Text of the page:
Halloween is supposed to a little spooky, but for a handful of unwitting families this year, a night of costumed innocence will turn into a nightmare from which they’ll never wake — the ghost of one poor decision haunting them for the rest of their lives.
The scary truth is that children are twice as likely to be involved in a fatal accident on Halloween night than on any other day. In the 21 year period of 1990-2010, October 31st saw 115 child pedestrian fatalities, an average of 5.5 per year. Most of the accidents (70%) occurred away from a crosswalk or intersection (often, in the middle of a block), and 60% took place between 5:00-9:00 PM, with an appreciable spike (26 of 115) during the sundown hour of 6:00-7:00 PM.
Even more sobering is the fact that young motorists (age 15-25) accounted for nearly a third of the accidents. At greatest risk are the young teens age 12-15 (32% of child pedestrian fatalities), followed by kids age 5-8 (23%). It’s a terrible mark to have hanging over you for the rest of your life; the death of a child.
For the 41.1 million estimated trick-or-treaters this year, Halloween is a perfect storm of hazards. Costumes are often dark colors, and kids are running around at night, often distracted by the siren call of confectioneries. The best way to make sure your child stays safe is accompany them while they trick-or-treat (yes, we know it’s not “gucci” to be seen in public with mom, but too bad), have them always check both ways before crossing the street (or better yet, use a crosswalk) and too ensure he or she carries a flashlight and sports some sort of reflective tape on their costume.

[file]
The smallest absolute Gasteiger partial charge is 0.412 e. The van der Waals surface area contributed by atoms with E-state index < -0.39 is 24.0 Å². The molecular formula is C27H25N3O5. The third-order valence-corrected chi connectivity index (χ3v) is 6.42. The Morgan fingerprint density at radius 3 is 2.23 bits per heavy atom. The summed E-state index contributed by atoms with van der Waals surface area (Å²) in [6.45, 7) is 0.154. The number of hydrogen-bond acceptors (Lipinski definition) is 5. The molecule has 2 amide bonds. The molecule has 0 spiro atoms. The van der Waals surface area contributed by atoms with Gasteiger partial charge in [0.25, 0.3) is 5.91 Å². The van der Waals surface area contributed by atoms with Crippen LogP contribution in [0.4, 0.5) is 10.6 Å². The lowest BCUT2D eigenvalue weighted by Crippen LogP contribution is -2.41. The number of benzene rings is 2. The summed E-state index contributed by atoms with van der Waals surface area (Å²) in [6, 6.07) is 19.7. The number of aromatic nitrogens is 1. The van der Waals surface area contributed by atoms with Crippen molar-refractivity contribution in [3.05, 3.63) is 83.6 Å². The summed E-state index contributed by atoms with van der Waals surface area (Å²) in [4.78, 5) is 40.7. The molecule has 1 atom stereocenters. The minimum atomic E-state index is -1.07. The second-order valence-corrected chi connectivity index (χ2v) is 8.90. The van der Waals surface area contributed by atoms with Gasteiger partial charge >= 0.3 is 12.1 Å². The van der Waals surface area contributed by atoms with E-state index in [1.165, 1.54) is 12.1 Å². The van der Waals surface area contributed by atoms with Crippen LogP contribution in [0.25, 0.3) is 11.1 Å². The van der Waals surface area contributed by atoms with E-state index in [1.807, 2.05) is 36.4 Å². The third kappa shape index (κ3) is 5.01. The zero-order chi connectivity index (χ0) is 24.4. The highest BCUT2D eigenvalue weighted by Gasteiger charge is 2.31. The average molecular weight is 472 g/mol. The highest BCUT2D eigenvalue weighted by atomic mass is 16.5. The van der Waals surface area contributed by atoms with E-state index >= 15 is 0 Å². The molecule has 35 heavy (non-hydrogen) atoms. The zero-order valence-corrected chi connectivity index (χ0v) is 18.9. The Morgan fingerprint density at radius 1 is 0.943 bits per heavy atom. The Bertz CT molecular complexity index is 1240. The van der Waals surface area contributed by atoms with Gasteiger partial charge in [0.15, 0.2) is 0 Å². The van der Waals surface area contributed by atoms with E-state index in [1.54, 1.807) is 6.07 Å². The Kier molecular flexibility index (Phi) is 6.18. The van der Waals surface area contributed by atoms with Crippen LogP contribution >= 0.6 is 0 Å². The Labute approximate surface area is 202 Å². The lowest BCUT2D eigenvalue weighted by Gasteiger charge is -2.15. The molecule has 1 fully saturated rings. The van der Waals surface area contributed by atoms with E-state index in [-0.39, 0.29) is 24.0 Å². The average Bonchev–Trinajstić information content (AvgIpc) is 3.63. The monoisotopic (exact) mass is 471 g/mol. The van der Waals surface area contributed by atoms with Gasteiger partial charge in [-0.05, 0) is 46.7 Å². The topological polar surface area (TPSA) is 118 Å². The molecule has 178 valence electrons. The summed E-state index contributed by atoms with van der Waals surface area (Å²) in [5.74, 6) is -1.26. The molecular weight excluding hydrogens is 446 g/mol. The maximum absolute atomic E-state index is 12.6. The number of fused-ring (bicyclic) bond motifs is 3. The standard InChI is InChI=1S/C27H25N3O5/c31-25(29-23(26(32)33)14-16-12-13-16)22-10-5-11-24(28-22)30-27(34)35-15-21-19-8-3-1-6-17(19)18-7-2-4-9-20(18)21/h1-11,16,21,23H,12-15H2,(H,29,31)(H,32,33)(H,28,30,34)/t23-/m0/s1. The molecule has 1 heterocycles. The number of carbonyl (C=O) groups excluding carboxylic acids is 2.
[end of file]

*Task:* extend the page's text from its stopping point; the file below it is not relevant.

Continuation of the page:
For those who will be out driving on Halloween night, slow down. In neighborhoods especially, slow down far more than you normally would, and stay hypervigilant. Kids are notorious for not looking where they’re going. Don’t let those extra five miles per hour be the catalyst of every parent’s worst nightmare.
Looking for some fun (and safe!) ways to celebrate the holiday? Keep an eye out for our upcoming post on Halloween events in the Los Angeles area.
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Check Out These References for Further Reading:
“Halloween Safety On and Off the Road.” National Safety Council. Retrived 24 October 2018. https://www.nsc.org/home-safety/tools-resources/seasonal-safety/autumn/halloween
“Halloween Safety Tips.” Safe Kids Worldwide. Retrieved 24 October 2018. https://www.safekids.org/tip/halloween-safety-tips
“Halloween: Oct. 31, 2018.” United States Census Bureau. Retrieved 24 October 2018. https://www.census.gov/newsroom/facts-for-features/2018/halloween.html
“The real danger on Halloween: Kids hit by cars.” USA Today. Retrieved 24 October 2018. https://www.usatoday.com/story/news/nation/2012/10/28/halloween-kids-pedestrian-deaths/1652807/
“Halloween is ‘Deadliest Day’ Of The Year For Child Pedestrian Fatalities.” Sperling’s BestPlaces. Retrieved 24 October 2018. https://www.bestplaces.net/docs/studies/halloween_deadliest_day.aspx“
Making food allergies less scary at Halloween.” CNN. Retrieved 24 October 2018. https://www.cnn.com/2016/10/28/health/food-allergies-halloween-teal-pumpkin/index.html